Sunday, October 25, 2009

I totally support

I totally support you.  Except, of course, when I don't.

What we have here is a sign that the administration may not be living up to it's campaign promises.  The question that must be asked is "Why not?"

Throwing up a barrier to an organization trying to strike down a law that was supposedly promised to be changed anyway--what could the administration's reasoning be for something like this?

I am no proponent for LGBT rights.  I am a proponent for all Americans being treated equally under the law.  It's why I think "hate crime laws" are ridiculous.  If someone commits a crime, they've committed a crime.   Their motivation for committing that crime is moot.  If someone physically attacks me for being a soldier, is that a hate crime?  If someone attacks me for being a loud-mouthed cantankerous bastard, is that a hate crime?  Under the law, not so much.  Those are just crimes.  Even though as a member of the Armed Forces, I represent just 1 in 308 Americans--apparently not enough to qualify for "minority status."  If, however, you are LGBT, then your 1 in 10 status DOES qualify you for "hate crime" protections since, you know, you're a minority.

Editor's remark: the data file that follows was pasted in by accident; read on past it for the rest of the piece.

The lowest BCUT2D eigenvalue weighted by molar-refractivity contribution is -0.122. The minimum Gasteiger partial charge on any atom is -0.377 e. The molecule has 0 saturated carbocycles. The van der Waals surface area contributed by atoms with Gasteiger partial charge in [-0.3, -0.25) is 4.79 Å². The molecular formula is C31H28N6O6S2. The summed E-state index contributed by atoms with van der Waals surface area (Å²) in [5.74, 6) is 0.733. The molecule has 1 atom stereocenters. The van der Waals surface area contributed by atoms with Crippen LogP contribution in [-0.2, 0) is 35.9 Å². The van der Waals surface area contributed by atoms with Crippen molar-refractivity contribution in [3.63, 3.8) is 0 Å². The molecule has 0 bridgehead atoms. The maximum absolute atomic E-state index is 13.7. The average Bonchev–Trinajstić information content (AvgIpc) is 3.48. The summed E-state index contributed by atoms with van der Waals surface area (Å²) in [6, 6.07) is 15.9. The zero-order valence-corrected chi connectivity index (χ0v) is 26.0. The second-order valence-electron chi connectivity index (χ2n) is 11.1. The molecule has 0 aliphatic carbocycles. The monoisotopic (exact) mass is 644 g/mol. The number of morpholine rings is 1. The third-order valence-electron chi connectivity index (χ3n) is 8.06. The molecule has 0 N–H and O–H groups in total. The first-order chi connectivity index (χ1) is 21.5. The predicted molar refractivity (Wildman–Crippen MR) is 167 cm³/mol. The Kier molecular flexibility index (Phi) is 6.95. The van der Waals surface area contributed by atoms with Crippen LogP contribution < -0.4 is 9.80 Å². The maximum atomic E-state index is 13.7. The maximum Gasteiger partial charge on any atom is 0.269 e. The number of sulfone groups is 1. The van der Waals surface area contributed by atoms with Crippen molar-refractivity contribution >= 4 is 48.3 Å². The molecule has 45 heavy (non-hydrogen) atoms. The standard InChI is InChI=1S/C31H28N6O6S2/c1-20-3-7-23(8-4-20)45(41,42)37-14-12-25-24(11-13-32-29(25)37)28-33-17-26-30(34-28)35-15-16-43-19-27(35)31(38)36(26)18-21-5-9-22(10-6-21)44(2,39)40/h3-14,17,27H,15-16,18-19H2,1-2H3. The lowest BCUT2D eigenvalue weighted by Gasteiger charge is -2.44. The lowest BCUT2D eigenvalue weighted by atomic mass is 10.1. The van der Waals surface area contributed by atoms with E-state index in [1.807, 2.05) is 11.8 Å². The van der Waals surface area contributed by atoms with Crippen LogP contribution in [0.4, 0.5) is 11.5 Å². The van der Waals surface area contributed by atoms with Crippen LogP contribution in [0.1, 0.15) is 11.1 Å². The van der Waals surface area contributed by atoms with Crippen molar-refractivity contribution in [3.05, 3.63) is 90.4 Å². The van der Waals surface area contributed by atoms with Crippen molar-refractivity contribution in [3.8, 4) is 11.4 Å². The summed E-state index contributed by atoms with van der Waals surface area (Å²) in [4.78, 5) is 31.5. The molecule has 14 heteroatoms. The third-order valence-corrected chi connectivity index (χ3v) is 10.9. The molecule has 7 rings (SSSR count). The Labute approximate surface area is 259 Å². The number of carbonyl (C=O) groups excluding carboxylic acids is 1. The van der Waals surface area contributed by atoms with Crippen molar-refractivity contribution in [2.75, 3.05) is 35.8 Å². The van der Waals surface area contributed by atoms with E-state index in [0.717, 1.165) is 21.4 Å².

Crap.  I've digressed.  The issue here is that the administration rose to power making promises (as all administrations do.)  Then the administration chose to not only ignore those promises (again, as all administrations do) but has chosen to actively oppose those who are taking action to ensure those promises are met.  Here, citizens are petitioning their government for redress of grievances, and the Administration is using the US Department of Justice to work aginst the citizens who are trying to enact the very promises made.

My only question is:  Why?  Wouldn't it be easier to simply do nothing?  If the log cabin republicans win, the Administration can avoid the LGBT/DADT minefield altogether.  Just raise its hands, shrug its shoulders and say "the courts have spoken" and bask in the glow (and reap the PR rewards) of stating how another campaign promise was kept.   If the log cabin republicans lose, it can just raise its hands, shrug its shoulders and say "the courts have spoken", and then call for court reform, law review, whatever, and show that they continue to "fight for the rights of ALL Americans."  Either way, the Administration spends no political capital.

However, the administration chose to actively oppose the log cabin republicans' petition.  If the LCR wins, the Administration loses, and loses the capital of the LGBT support it embraced on the campaign trail.  If the LCR loses, the administration is seen as reneging on its previous promises, and actively opposing LGBT "rights."

Just who is making these decisions?  It seems that a win-win was discounted for a lose-lose choice.

I don't get it.


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